Date of Graduation


Document Type


Degree Name

Doctor of Philosophy in Public Policy (PhD)

Degree Level



Political Science


Joe M. Schriver

Committee Member

Brinck Kerr

Second Committee Member

Lori Holyfield


Social sciences, Health and environmental sciences, Decision, Family, Oklahoma, Policy, Superfund, Tar Creek Superfund Site


The Tar Creek Superfund Site is located in far northeastern Oklahoma near the Oklahoma/Kansas border in Ottawa County. The Site generally consists of a forty-square-mile area which is also part of the larger Tri-State Mining District that includes areas of Kansas and Missouri. The Site includes parts of five communities: Picher, Cardin, Quapaw, North Miami, and Commerce in Oklahoma. It also includes Treece, Kansas, and affects a total population of roughly 30,000 residents. Following Superfund designation, families in the Tar Creek area had to decide whether to accept or reject buy-out offers. This project explored the decision-making processes employed by families in response to these buy-out offers.

Twenty families participated in in-depth interviews which were designed to give voice to the residents. Two groups of families chose to reject the buy-out offer and remain in their homes within the Tar Creek area. The other two groups accepted the buy-out offer and relocated to other communities, but all remained within ten miles of the Tar Creek Superfund site.

The interviews provided individual interpretations, experiences, and understandings of the lived-experiences of the participants within the defined context of the Tar Creek Superfund site. During the interviews, denial of harm emerged as an especially salient theme, exemplified by the apparent conflict between experiential knowledge and expert knowledge. The interviewees relied heavily on experiential knowledge while exhibiting feelings of rootedness and nostalgia that appeared to overshadow rational settling, in favor of what seems reasonable to them. For the interviewees, place attachment, or rootedness, overwhelmingly trumped expert advice regarding health hazards. The majority of the interviewees indicated no feelings of urgency with regard to the need to relocate from the Tar Creek area following the Superfund designation; the majority also reported doubts about the Superfund designation, in general, and the associated health hazards.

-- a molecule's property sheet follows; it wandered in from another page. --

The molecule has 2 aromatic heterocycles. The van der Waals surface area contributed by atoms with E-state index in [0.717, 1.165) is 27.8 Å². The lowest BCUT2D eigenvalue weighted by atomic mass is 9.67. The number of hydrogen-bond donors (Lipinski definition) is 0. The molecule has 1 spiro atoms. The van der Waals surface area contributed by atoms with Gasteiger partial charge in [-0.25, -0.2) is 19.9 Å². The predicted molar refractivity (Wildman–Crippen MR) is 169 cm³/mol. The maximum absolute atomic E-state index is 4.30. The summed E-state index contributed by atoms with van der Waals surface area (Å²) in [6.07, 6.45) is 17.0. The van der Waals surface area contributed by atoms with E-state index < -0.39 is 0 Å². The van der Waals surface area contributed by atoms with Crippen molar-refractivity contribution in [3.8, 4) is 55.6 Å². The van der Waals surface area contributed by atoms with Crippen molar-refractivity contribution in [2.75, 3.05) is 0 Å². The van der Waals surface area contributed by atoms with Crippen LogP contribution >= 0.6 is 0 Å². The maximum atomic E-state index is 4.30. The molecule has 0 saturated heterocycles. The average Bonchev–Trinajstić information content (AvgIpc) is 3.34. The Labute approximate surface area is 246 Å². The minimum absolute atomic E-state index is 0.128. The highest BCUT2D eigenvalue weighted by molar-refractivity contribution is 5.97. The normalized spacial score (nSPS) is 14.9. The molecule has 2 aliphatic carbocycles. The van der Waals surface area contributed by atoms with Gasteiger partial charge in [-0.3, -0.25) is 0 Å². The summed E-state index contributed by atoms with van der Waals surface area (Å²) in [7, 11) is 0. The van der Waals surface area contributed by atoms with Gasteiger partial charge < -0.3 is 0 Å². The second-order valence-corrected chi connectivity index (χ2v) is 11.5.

The current findings emphasized the importance of the early engagement of community members in these situations. The interviewees for the Tar Creek project reported feelings of exclusion from the processes that were taking place in their community. To stay was easier; to go was much more difficult.